I begin this journal for the woman who will follow in my footsteps, because Ista, God rest her soul, did not jot one single word of help for me.
August 21st, 2009
Driving through the impenetrable woodlands of the mountain pass, I felt like I was the only person left on earth. The forest loomed over me in all directions, dark as twilight and choked with underbrush. There hadn’t been an exit for over ten miles, and the road seemed to narrow ahead, tapering away into oblivion.
I hoped I had enough gas to make it. The gauge in my two-door Toyota read half empty, and I still had hundreds of miles to go. Why anyone would plan a business retreat in the middle of no man’s land stumped my logic and reasoning beyond comprehension.
Titled, “Strategic Planning for the Success of Financial Assets,” this series of meetings was scheduled to shamble on for days. I’d be a fly in a horde of financial wasps, listening on the sidelines and bringing everyone coffee. My insignificance teased my soul. I wished I was more important, so I could actually make a difference in the world around me.
My parents had pushed me into banking. I loved the outdoors, hiking and swimming. Most of all, I absolutely adored children. As I pushed harder on the pedal, I wondered why I didn’t pursue a career in child care, or become a teacher? Why not a mountain ranger or a parks and recreation attendant?
If you want to make money nowadays, my father would say, you need to go into financial management. Yeah, well I’d suffered this entry position for three years now, and it hadn’t done much for me at all. In fact, I could barely afford my cramped one bedroom apartment in upstate New York.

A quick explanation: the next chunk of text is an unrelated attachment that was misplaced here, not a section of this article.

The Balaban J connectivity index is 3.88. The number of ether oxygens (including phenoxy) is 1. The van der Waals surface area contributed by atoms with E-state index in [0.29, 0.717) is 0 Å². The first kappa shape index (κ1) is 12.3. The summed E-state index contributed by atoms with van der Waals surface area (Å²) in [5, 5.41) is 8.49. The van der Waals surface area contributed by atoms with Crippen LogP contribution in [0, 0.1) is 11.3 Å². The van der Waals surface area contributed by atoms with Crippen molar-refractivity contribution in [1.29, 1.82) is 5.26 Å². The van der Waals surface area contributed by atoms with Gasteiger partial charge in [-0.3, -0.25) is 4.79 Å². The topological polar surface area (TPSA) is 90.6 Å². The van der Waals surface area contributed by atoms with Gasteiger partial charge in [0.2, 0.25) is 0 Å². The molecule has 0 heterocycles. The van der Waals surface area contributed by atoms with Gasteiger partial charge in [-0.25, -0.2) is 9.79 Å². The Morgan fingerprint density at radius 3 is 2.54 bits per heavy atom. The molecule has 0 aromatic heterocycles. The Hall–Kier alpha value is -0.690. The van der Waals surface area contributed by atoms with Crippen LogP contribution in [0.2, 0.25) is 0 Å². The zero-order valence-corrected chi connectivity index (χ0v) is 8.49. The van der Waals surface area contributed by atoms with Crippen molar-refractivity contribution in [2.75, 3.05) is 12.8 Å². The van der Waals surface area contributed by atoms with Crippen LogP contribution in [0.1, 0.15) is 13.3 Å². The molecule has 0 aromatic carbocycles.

The drive was getting to me, making me question every job decision I’d made in my life. Before I could talk myself out of my dreary mood, I saw a little brown clump in the road. At first I thought it was fallen leaves, but as I drove closer it moved of its own accord.
I veered the car and slammed on the breaks, tires squealing. Pens went flying and my blackberry crashed into the windshield. I cursed as my Toyota screeched to a dramatic halt on the side of the road. Settling down from the rush of the moment, I looked back in the rear window to see if I had hit the clump.
Surprisingly, it lay untouched. I squinted my eyes. The texture looked like feathers. In fact, the more I stared, the more it seemed like two fuzzy baby birds. What were the chances that two birds would wander out into the middle of the road? And the probability that I’d see them, swerve the car, and miss them was extraordinarily minute. Or at least I thought.
I checked my watch. I was doing well for time, and the morning meetings wouldn’t start for another three hours. I couldn’t leave the babies in the middle of the road, vulnerable to oncoming cars. I decided to get out for two minutes, pick them up, and put them on the side of the highway.
Ignoring an incoming call, I unbuckled my seatbelt and put on my paisley suit coat. The morning was chilly with a foggy mist and drizzle. I opened the door to the tangy smell of fresh foliage and burning wood. The air hung heavy and silent as if I teetered on the edge of the world.